What if?

  • Fear of failure?
  • Fear of success?
  • Means change, seek to see change as positive.
  • Ask yourself “What’s the worst thing that could happen?”

So, I asked myself, what next? If I wrote it down, it was true. Now, how was I going to act on it? What actions would I take to follow-up with on this thought? Being the PM I have always been, I set out to “make a plan”. I actually collected requirements; created a project charter document, met with my manager, and had her sign off on my plans. My project plan outlined acquiring my CEAP certification for myself and many of our staff members while also identifying and creating an online Microsoft training program.

From the CEAP project, I built upon this foundation, and created a secondary plan to acquire my PMP. Again, I collected requirements, created a project charter, established a timeline, defined budgetary requirements, executed a plan, monitored and measured my progress, etc.

Both of these project profiles were used and submitted as project requirements for my PMP exam. I spent the next six months:

  • collecting, auditing and documenting more than 7500 hours, from 27-plus projects over the past six years;
  • implementing a self-study program, building upon the educational credits I had earned at UofL (University of Louisville) in the Fall 2012;
  • and submitting all the necessary requirements to the Project Management Institute in an application to be considered for the PMP exam.

My application was approved. Next I scheduled my exam for June 11, 2013. I took two vacation days off for the exam, and didn’t even tell anyone. My plan was if I passed, then I would proudly announce and celebrate. If I didn’t pass, I would quietly restudy, reschedule and not have to explain a lot of details. I am proud to tell you that I passed – the first time. I could hardly believe that it had happened.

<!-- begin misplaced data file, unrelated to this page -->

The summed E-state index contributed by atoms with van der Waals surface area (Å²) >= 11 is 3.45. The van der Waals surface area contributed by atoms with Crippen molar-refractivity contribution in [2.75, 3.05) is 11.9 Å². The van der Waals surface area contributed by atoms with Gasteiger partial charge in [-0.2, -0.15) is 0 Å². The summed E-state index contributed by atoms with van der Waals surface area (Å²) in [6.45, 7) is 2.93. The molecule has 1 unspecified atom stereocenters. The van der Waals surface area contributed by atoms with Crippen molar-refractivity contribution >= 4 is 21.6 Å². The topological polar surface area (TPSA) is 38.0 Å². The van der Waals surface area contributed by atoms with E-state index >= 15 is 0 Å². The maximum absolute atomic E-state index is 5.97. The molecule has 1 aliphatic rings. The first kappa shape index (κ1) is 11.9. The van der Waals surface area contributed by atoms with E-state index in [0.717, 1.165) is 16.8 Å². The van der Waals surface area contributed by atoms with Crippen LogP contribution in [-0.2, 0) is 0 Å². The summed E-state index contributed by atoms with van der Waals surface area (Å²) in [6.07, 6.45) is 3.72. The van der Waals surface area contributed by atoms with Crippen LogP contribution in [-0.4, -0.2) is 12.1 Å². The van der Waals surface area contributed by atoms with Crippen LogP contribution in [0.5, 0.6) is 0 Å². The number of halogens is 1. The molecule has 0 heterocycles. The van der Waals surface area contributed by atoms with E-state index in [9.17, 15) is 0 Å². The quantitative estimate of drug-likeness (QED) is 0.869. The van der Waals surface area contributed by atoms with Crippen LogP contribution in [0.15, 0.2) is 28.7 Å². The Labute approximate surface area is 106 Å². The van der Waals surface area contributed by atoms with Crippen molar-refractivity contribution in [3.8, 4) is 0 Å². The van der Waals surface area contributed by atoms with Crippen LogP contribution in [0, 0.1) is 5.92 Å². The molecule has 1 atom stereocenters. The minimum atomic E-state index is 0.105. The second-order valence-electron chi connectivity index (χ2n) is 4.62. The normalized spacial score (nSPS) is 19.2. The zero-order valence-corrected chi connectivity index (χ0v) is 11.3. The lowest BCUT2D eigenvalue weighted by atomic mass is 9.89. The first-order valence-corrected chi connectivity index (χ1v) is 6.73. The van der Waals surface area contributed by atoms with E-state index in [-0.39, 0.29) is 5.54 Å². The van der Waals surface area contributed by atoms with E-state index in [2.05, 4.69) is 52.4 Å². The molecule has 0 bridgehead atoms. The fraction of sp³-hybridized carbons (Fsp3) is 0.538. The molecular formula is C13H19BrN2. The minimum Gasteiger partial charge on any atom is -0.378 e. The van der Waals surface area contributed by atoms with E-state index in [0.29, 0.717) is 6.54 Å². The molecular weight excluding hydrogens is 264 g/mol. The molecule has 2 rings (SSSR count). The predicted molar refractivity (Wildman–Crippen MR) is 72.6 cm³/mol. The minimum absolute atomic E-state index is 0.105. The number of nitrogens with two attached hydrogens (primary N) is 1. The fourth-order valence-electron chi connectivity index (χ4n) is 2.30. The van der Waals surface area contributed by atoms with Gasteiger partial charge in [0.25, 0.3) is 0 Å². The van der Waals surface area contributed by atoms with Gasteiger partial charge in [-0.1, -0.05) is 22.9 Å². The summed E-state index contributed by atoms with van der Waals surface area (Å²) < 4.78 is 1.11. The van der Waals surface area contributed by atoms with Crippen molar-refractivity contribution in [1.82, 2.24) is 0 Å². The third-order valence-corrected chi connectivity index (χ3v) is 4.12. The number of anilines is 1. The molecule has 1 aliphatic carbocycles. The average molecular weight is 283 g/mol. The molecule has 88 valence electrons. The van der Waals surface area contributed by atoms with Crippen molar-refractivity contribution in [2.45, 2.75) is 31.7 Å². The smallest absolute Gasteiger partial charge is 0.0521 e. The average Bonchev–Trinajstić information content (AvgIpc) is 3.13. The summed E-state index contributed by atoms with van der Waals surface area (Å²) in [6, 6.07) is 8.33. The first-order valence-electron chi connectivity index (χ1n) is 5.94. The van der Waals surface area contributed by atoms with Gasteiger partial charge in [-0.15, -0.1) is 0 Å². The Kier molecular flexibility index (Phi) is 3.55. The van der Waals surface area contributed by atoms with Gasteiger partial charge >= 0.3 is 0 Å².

After 18 months of planning and preparation, I achieved my goal of acquiring my PMP that I had written on page 12 of my workbook so many months before. But it took my participation in the CEAP program for me to “write it down”, make it real, and to have the confidence I needed to “reach for the stars”.

So what does this mean to me today?

I’m not 100% certain.

Where will I go from here?

I’m still figuring that out. Going back to the beginning and asking those simple questions about change… and reminding myself that “The pain of every change is forgotten, when the benefits of that change are realized.”

What doors will open for me going forward?

With both my PMP and CEAP – I believe I can do anything I set my mind to.

I’m currently looking for ways in which I can apply my knowledge and skills on projects at Hillerich & Bradsby – events; space planning; reorganization initiatives; travel programs; process improvements etc. Being in a hybrid role as an executive professional and PMP I have both the flexibility to stretch, grow and gain confidence with my PMP roll, while having the security of full-time employment, benefits and salary. I also believe as I continue to gain broader experience and develop my skills, I will continue to increase my value to organizations.

I have joined professional groups, nationally and at the state level. I’m getting involved with my PM peers on educational projects and I’ve recently been asked by my former instructor from UofL to speak at his upcoming classes, to share with other adult students sitting where I sat 18 months ago, involved in the PMP training classes about how I approached acquiring my PMP. And to share with them my ideas, motivation and the plans I used to become a PMP. I feel both nervous and honored that he would ask me to be a part of this program, but I also have the knowledge that through the CEAP program, I am so much more prepared and capable of taking this next step.

Lucy Brazier, OBE is one of the world’s leading authorities on the administrative profession. Author of ‘The Modern-Day Assistant: Build Your Influence and Boost Your Potential’, she is the CEO of Marcham Publishing, a global force synonymous with world- ... (Read More)